Tuesday, April 15, 2008

The Phrase "If You Igonore It, It Goes Away" Found to Actually Work on the Internet

Most things in life don't go away if you ignore them. They just get worse.

But it turns out that this rule is not true of pretentious, blogbuzz-bloated gossipy payola-esque music sites on the internet. I found that if you ask it to leave, it will.

For a while I had a few of these jerk sites on my RSS reader. It's probably pretty easy to guess what they were. Some of them are held in high regard as the "authority" on the soundtrack to hipster life. They would constantly be updated with "news" about music (90% of which I do not listen to and do not enjoy) that their perceived demographic is supposed to like. In some strange act of masochism, I would read this news to see what was going on in "the world of music." In a strange way, it was sometimes kind of reassuring, to see that safe, mediocre music (with the help of the right publicist) could get a lot of hype. This makes it easier for all musicians to dream, even the mediocre ones.

After realizing that I was just kind of grossed out by these sites, one day I just decided to delete it from my feeds. I don't usually do that, I mean I don't mind seeing that Perez Hilton or Craft Magazine blog or Digg or Best Week Ever have filled up to the Bloglines maximum of 200 and (like the library you checked out a book from but then somehow lost) will probably never be returned to again - out of guilt, apathy, and being totally overwhelmed/not caring. These feeds go peacefully unread. NBD.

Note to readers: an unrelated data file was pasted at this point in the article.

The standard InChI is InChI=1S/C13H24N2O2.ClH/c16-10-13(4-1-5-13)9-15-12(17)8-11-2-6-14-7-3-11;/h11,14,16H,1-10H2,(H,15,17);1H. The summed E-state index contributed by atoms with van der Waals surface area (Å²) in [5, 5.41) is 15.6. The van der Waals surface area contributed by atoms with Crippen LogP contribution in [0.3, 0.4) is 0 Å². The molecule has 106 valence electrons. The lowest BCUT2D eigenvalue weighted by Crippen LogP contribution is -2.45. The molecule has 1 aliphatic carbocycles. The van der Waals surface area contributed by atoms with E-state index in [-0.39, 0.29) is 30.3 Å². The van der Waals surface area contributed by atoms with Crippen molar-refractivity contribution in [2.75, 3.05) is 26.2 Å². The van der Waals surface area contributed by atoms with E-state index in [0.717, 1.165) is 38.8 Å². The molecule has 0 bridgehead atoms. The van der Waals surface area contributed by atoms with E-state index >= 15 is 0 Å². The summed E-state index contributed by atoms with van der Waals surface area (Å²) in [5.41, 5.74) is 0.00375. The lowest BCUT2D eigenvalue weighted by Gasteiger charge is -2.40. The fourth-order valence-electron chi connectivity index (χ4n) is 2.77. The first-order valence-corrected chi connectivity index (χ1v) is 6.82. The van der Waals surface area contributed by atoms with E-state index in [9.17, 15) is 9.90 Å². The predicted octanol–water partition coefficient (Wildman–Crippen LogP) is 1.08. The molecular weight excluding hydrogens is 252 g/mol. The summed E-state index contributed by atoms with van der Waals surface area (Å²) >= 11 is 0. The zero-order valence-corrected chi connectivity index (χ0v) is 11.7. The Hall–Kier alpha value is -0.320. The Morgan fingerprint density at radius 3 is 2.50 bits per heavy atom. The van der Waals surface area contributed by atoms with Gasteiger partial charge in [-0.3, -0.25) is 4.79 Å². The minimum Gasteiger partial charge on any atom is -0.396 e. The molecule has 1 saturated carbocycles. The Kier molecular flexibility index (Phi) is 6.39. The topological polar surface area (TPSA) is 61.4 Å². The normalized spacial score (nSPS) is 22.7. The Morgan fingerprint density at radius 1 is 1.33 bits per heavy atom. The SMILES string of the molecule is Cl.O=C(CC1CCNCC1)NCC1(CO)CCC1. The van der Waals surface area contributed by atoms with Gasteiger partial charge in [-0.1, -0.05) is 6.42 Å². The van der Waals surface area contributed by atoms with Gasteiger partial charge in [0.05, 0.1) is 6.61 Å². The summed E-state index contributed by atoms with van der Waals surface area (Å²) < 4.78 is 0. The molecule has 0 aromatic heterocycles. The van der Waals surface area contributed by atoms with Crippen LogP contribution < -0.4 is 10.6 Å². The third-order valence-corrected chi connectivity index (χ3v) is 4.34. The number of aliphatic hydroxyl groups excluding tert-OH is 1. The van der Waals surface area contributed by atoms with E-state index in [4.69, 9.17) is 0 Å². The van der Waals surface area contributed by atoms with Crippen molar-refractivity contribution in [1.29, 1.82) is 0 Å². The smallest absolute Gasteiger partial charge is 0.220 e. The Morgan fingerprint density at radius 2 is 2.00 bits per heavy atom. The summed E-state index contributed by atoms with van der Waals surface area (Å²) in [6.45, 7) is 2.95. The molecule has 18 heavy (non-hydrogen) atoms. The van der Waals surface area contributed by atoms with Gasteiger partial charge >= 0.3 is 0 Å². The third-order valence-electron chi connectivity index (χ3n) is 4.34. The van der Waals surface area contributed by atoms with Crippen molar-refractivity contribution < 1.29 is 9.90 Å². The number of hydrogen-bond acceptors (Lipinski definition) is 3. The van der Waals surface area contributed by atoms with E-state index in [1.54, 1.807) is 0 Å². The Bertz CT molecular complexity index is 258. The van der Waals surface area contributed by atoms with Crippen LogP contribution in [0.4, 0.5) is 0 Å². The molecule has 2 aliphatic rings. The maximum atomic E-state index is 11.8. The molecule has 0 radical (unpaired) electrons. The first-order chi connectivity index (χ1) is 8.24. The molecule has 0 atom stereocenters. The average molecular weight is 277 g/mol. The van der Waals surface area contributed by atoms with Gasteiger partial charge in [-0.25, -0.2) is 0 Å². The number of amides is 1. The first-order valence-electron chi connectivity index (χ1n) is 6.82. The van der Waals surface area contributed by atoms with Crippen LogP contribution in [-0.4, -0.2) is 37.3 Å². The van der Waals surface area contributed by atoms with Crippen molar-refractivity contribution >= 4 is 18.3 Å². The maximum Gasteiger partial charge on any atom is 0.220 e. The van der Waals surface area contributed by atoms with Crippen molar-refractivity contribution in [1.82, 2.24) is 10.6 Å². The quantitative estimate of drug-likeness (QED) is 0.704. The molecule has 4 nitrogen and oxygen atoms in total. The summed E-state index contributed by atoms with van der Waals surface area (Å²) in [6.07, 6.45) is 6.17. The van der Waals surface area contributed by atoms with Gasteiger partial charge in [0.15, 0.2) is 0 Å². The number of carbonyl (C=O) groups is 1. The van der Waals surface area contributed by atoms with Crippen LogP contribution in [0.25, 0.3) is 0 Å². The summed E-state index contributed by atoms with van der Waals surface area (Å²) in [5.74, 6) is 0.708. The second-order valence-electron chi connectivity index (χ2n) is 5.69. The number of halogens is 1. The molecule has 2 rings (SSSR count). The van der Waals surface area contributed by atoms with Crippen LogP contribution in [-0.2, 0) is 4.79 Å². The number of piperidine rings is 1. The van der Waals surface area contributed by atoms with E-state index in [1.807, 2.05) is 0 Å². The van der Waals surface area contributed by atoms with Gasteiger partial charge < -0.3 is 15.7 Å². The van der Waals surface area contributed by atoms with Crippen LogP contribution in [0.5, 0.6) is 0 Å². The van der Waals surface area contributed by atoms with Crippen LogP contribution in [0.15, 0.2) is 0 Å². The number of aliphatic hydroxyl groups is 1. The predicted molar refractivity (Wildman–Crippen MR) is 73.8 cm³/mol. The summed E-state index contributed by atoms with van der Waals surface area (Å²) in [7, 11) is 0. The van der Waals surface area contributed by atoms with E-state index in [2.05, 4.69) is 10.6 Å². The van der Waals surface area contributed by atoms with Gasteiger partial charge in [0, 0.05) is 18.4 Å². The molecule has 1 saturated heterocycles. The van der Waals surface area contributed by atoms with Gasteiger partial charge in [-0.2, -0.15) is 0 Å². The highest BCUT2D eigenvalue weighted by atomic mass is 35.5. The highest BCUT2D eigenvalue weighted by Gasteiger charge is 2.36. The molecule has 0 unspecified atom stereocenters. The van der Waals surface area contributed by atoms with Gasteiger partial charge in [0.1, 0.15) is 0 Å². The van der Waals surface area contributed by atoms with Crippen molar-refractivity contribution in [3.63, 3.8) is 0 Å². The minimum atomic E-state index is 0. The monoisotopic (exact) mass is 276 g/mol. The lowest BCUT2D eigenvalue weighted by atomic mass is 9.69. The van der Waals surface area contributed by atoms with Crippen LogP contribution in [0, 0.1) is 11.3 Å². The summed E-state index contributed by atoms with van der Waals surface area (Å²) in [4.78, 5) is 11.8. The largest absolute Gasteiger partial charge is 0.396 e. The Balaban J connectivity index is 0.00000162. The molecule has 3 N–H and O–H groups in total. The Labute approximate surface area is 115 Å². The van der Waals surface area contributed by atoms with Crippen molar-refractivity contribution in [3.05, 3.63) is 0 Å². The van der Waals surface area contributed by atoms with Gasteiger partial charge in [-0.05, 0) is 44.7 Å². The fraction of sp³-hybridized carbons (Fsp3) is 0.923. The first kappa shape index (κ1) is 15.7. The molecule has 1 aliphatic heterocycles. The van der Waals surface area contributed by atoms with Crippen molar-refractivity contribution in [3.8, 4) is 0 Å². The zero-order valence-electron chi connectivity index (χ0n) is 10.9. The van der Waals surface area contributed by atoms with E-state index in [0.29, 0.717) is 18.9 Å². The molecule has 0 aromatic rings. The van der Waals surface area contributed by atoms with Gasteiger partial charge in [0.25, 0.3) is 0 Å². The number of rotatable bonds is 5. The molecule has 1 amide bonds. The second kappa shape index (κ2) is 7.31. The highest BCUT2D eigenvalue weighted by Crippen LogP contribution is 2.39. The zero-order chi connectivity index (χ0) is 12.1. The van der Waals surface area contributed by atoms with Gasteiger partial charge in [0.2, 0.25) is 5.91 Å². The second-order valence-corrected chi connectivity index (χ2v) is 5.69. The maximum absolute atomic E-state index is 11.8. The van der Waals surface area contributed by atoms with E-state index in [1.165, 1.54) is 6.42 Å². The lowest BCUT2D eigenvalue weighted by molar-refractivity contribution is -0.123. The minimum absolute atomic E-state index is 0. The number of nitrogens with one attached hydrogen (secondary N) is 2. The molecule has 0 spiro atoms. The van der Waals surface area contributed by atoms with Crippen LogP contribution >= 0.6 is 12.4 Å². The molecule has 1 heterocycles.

The excess of the internet information flow is kind of a given, it doesn't really bother me when it comes to celebrity gossip, amazing knitted pandas, or internet LOLz. But seeing that bloated verbal/graphic waste in music kind of makes me just feel gross. I know that music is not sacred ground, it's a product of consumption just like everything else, but it "cheeses me off" in a way that other publicist/marketing-bourne information garbage does not.

Anyway, so I deleted these things from my life. And guess what? Now I never think about it. Luckily I don't really hang out with people who buzz about buzz-worthy bands and stuff like that, so it's effectively gone. It worked.

Even listening to the local college radio station is a more pleasant experience. As much as people dog on stations (or rather, the impressionable DJ's) like WIUX for mirroring and hanging on to the every word of the sites that I used to hate so much, I find it hard to hate college radio because at least it presents music at face value, as music. It's sounds - not pictures, not news, not tour dates, not amazing stories about where they recorded their last album, not things that are supposed to seem cool or funny, not free (or is it?) advertising and announcements about buzzy bands. When you hear the song on the radio, it's one song at a time, music as music, and you either feel the song or you think it sucks, and your decision is based simply on that, not on the band's picture or their massive tour announcement or the references who else likes their stuff or what other bands they sound like.

I wished it away, and it really has gone away. I have no idea who is a cool band anymore. It's ok. If you ignore it long enough, gross media really can go away. It's nice to know that we really can shape our mental landscapes after all.

1 comment:

Shannon said...

I can never decide what I like less: buzz about buzz-worthy bands, or the buzz-worthy bands themselves. I have the same aversion to books that people tell me are "really amazing."